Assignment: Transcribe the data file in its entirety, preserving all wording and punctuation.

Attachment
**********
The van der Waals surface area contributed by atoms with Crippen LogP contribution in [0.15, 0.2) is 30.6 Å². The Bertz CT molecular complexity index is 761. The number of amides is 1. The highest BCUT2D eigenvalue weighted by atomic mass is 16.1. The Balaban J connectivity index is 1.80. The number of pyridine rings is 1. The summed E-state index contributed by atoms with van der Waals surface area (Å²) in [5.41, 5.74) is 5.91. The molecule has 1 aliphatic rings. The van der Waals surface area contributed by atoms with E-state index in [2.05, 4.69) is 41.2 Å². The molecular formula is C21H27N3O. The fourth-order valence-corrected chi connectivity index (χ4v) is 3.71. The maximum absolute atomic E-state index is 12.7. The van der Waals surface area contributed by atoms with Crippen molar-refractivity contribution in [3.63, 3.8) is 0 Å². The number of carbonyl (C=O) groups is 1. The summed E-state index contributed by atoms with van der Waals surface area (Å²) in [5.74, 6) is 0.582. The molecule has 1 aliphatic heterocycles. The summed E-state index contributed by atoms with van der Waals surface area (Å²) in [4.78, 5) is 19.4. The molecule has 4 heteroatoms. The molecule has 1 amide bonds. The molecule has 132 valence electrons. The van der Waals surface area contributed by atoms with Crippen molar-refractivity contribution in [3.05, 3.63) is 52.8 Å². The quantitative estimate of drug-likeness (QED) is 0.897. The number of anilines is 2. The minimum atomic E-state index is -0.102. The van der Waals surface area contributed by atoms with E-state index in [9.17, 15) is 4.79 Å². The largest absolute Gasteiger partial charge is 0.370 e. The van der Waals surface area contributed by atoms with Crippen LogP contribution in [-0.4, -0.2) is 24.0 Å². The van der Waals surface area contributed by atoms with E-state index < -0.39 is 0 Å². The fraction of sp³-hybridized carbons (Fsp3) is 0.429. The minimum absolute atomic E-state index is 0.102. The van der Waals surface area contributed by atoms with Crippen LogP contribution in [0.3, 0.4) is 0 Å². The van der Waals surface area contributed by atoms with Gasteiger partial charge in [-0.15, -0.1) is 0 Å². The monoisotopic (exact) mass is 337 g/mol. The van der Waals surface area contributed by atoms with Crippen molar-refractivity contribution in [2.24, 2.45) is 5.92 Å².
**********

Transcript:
The van der Waals surface area contributed by atoms with Crippen LogP contribution in [0.15, 0.2) is 30.6 Å². The Bertz CT molecular complexity index is 761. The number of amides is 1. The highest BCUT2D eigenvalue weighted by atomic mass is 16.1. The Balaban J connectivity index is 1.80. The number of pyridine rings is 1. The summed E-state index contributed by atoms with van der Waals surface area (Å²) in [5.41, 5.74) is 5.91. The molecule has 1 aliphatic rings. The van der Waals surface area contributed by atoms with E-state index in [2.05, 4.69) is 41.2 Å². The molecular formula is C21H27N3O. The fourth-order valence-corrected chi connectivity index (χ4v) is 3.71. The maximum absolute atomic E-state index is 12.7. The van der Waals surface area contributed by atoms with Crippen molar-refractivity contribution in [3.63, 3.8) is 0 Å². The number of carbonyl (C=O) groups is 1. The summed E-state index contributed by atoms with van der Waals surface area (Å²) in [5.74, 6) is 0.582. The molecule has 1 aliphatic heterocycles. The summed E-state index contributed by atoms with van der Waals surface area (Å²) in [4.78, 5) is 19.4. The molecule has 4 heteroatoms. The molecule has 1 amide bonds. The molecule has 132 valence electrons. The van der Waals surface area contributed by atoms with Crippen molar-refractivity contribution in [3.05, 3.63) is 52.8 Å². The quantitative estimate of drug-likeness (QED) is 0.897. The number of anilines is 2. The minimum atomic E-state index is -0.102. The van der Waals surface area contributed by atoms with E-state index in [9.17, 15) is 4.79 Å². The largest absolute Gasteiger partial charge is 0.370 e. The van der Waals surface area contributed by atoms with Crippen LogP contribution in [-0.4, -0.2) is 24.0 Å². The van der Waals surface area contributed by atoms with E-state index < -0.39 is 0 Å². The fraction of sp³-hybridized carbons (Fsp3) is 0.429. The minimum absolute atomic E-state index is 0.102. The van der Waals surface area contributed by atoms with Crippen LogP contribution in [0.3, 0.4) is 0 Å². The van der Waals surface area contributed by atoms with Gasteiger partial charge in [-0.15, -0.1) is 0 Å². The monoisotopic (exact) mass is 337 g/mol. The van der Waals surface area contributed by atoms with Crippen molar-refractivity contribution in [2.24, 2.45) is 5.92 Å².